There are a variety of reasons for participating with your dog in agility. Here are some that come to mind:
- To spend time with your dog engaged in a mutually enjoyable activity
- To improve your dog’s physical and/or emotional fitness
- To spend time with friends and likeminded individuals
- To improve your dog training skills
- At trials, to see how your dog’s performance compares to the other dogs’ performances on that day
- At trials, to test your dog’s skills at a particular level or on a particular type of course (Gamblers, Snooker, etc.)
- At trials, to qualify for a major event (regionals, nationals, international team selection)
- At trials, to earn qualifying scores toward a title
- At trials, to win
None of these motives are “right” or “wrong,” just different. What motivates me to get up at the crack of dawn, travel for hours, and spend a chunk of change on entry fees for less than sixty seconds in the ring is not necessarily what motivates you, and that’s a-okay!
I’m not going to analyze each of these reasons here, because I don’t want to inadvertently imply that some are better than others. No one goal is more wholesome than another. I encourage my students – all of my students, even those brand-new to the sport – to have goals and to clearly identify what they are so they have something to work toward and stay on the right track.
If you’re an agility newbie and are participating in weekly agility classes to spend time with your dog doing a mutually enjoyable activity, it behooves you to make sure agility is as fun for your dog as it is for you by bringing rewards your dog likes and focusing initially on exercises and obstacles that your dog enjoys and does not find demotivating. Otherwise, you may start to grow dissatisfied with the sport because part of your motive is not being met – your dog doesn’t seem to enjoy agility, so it’s not a “mutually enjoyable” activity. (I’m pleased to report that, in my experience, this is rare – if the class is well-taught, usually everyone is a happy camper!)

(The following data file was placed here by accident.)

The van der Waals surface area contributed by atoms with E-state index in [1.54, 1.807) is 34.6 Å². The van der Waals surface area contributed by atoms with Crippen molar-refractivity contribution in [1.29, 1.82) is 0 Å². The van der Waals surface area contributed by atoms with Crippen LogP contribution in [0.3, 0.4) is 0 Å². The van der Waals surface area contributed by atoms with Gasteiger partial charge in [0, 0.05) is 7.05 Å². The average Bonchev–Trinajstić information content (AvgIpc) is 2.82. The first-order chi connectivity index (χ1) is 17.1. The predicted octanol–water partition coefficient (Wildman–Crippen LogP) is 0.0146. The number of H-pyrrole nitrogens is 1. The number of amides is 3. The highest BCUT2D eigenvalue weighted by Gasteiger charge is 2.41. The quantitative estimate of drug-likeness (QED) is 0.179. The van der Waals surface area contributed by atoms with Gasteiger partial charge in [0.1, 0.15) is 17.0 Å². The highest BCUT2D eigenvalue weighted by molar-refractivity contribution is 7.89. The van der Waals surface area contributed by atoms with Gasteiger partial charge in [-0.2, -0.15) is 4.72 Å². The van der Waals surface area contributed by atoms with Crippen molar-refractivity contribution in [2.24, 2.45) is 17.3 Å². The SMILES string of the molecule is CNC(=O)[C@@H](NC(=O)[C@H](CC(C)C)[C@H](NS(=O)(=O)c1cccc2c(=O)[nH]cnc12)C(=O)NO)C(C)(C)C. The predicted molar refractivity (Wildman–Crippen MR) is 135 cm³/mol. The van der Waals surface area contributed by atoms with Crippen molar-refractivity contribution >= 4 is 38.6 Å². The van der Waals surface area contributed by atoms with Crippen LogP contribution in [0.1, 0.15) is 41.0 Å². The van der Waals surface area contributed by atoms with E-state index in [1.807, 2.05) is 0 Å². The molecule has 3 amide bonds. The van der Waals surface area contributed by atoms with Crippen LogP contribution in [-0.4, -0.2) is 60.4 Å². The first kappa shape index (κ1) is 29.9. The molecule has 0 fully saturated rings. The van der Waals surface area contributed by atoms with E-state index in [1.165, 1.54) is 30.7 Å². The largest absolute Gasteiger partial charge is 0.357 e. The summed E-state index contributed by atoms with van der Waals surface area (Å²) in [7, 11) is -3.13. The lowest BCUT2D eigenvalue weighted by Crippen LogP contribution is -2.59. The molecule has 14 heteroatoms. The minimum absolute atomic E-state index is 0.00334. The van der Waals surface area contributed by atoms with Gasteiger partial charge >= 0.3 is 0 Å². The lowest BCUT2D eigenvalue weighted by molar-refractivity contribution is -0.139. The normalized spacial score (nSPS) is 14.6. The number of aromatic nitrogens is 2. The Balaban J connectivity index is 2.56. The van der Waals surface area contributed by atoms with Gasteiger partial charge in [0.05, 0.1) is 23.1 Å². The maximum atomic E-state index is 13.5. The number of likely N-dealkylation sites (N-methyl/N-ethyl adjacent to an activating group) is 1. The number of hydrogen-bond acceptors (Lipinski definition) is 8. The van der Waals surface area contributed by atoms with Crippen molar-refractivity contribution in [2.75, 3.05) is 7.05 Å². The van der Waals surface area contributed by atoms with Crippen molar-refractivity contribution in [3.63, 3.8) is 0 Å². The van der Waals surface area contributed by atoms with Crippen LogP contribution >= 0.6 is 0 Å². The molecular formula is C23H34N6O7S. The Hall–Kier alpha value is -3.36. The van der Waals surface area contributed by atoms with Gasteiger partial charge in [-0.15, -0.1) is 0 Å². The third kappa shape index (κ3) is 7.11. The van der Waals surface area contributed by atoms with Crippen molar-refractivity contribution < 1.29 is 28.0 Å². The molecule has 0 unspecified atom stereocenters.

In my experience, entering trials willy-nilly without considering what your goals are can result in a lack of satisfaction during or after the trial. For example, if your goals are to spend time with friends and to earn qualifying scores toward a title of your choice – let’s say you’re working on your AKC Excellent titles – driving 4 hours away to go to a USDAA trial that none of your friends are attending may not be satisfying.
If you’re new to agility, consider what your motives are for participating. What do you want to get out of this sport? Identify what you need to do to achieve those goals: enroll in a class, build or purchase equipment for your backyard, purchase books and videos, etc.
If you’re an experienced competitor, have you identified your goals? What are they? (You can share them in the comments if you’d like, or you can just mull this question over in your head.) Are you choosing classes, seminars, and agility trials that support these goals?